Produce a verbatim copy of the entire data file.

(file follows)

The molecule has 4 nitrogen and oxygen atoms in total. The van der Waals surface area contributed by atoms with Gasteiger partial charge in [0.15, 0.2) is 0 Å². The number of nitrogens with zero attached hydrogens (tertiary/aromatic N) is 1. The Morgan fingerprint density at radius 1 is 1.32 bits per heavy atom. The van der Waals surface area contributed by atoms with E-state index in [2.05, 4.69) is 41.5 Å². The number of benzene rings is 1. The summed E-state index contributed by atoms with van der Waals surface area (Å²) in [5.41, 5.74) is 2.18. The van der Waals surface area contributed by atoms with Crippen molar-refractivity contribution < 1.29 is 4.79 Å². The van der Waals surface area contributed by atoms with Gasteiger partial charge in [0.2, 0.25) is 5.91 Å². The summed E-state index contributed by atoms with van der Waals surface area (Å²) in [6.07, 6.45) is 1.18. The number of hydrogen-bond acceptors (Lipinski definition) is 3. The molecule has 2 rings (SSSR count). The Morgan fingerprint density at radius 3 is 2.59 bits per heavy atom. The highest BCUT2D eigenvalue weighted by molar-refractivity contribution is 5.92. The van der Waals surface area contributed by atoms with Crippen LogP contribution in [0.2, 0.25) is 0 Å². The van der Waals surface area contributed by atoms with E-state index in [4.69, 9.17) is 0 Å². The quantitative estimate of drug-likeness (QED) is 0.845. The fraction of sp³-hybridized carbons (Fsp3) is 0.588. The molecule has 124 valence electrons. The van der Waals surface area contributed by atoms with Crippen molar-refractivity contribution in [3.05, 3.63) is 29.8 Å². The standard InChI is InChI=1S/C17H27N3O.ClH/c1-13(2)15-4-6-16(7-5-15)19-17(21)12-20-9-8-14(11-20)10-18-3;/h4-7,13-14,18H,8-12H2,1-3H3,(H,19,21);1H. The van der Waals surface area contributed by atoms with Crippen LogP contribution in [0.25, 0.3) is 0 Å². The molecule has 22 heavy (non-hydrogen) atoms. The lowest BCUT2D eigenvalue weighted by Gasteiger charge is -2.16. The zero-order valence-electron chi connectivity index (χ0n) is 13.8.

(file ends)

The molecule has 4 nitrogen and oxygen atoms in total. The van der Waals surface area contributed by atoms with Gasteiger partial charge in [0.15, 0.2) is 0 Å². The number of nitrogens with zero attached hydrogens (tertiary/aromatic N) is 1. The Morgan fingerprint density at radius 1 is 1.32 bits per heavy atom. The van der Waals surface area contributed by atoms with E-state index in [2.05, 4.69) is 41.5 Å². The number of benzene rings is 1. The summed E-state index contributed by atoms with van der Waals surface area (Å²) in [5.41, 5.74) is 2.18. The van der Waals surface area contributed by atoms with Crippen molar-refractivity contribution < 1.29 is 4.79 Å². The van der Waals surface area contributed by atoms with Gasteiger partial charge in [0.2, 0.25) is 5.91 Å². The summed E-state index contributed by atoms with van der Waals surface area (Å²) in [6.07, 6.45) is 1.18. The number of hydrogen-bond acceptors (Lipinski definition) is 3. The molecule has 2 rings (SSSR count). The Morgan fingerprint density at radius 3 is 2.59 bits per heavy atom. The highest BCUT2D eigenvalue weighted by molar-refractivity contribution is 5.92. The van der Waals surface area contributed by atoms with Crippen LogP contribution in [0.2, 0.25) is 0 Å². The van der Waals surface area contributed by atoms with E-state index in [4.69, 9.17) is 0 Å². The quantitative estimate of drug-likeness (QED) is 0.845. The fraction of sp³-hybridized carbons (Fsp3) is 0.588. The molecule has 124 valence electrons. The van der Waals surface area contributed by atoms with Crippen molar-refractivity contribution in [3.05, 3.63) is 29.8 Å². The standard InChI is InChI=1S/C17H27N3O.ClH/c1-13(2)15-4-6-16(7-5-15)19-17(21)12-20-9-8-14(11-20)10-18-3;/h4-7,13-14,18H,8-12H2,1-3H3,(H,19,21);1H. The van der Waals surface area contributed by atoms with Crippen LogP contribution in [0.25, 0.3) is 0 Å². The molecule has 22 heavy (non-hydrogen) atoms. The lowest BCUT2D eigenvalue weighted by Gasteiger charge is -2.16. The zero-order valence-electron chi connectivity index (χ0n) is 13.8.